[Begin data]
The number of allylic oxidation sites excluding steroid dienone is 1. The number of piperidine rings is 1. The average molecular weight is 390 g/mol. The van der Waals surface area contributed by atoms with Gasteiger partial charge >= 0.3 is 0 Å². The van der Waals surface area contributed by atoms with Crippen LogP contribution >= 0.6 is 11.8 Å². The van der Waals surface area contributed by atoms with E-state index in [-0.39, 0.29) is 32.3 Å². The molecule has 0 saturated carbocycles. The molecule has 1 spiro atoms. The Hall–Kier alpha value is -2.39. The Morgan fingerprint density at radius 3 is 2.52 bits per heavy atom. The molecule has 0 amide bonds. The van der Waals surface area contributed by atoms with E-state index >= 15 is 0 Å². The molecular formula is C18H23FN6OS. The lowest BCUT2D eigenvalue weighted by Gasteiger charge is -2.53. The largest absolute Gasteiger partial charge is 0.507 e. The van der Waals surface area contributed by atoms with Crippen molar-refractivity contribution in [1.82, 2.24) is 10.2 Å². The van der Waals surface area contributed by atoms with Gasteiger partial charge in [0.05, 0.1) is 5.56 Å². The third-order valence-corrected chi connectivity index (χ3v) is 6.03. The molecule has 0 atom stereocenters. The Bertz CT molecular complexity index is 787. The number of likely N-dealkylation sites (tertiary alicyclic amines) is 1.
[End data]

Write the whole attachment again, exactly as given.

The number of allylic oxidation sites excluding steroid dienone is 1. The number of piperidine rings is 1. The average molecular weight is 390 g/mol. The van der Waals surface area contributed by atoms with Gasteiger partial charge >= 0.3 is 0 Å². The van der Waals surface area contributed by atoms with Crippen LogP contribution >= 0.6 is 11.8 Å². The van der Waals surface area contributed by atoms with E-state index in [-0.39, 0.29) is 32.3 Å². The molecule has 0 saturated carbocycles. The molecule has 1 spiro atoms. The Hall–Kier alpha value is -2.39. The Morgan fingerprint density at radius 3 is 2.52 bits per heavy atom. The molecule has 0 amide bonds. The van der Waals surface area contributed by atoms with E-state index >= 15 is 0 Å². The molecular formula is C18H23FN6OS. The lowest BCUT2D eigenvalue weighted by Gasteiger charge is -2.53. The largest absolute Gasteiger partial charge is 0.507 e. The van der Waals surface area contributed by atoms with Crippen molar-refractivity contribution in [1.82, 2.24) is 10.2 Å². The van der Waals surface area contributed by atoms with Gasteiger partial charge in [0.05, 0.1) is 5.56 Å². The third-order valence-corrected chi connectivity index (χ3v) is 6.03. The molecule has 0 atom stereocenters. The Bertz CT molecular complexity index is 787. The number of likely N-dealkylation sites (tertiary alicyclic amines) is 1.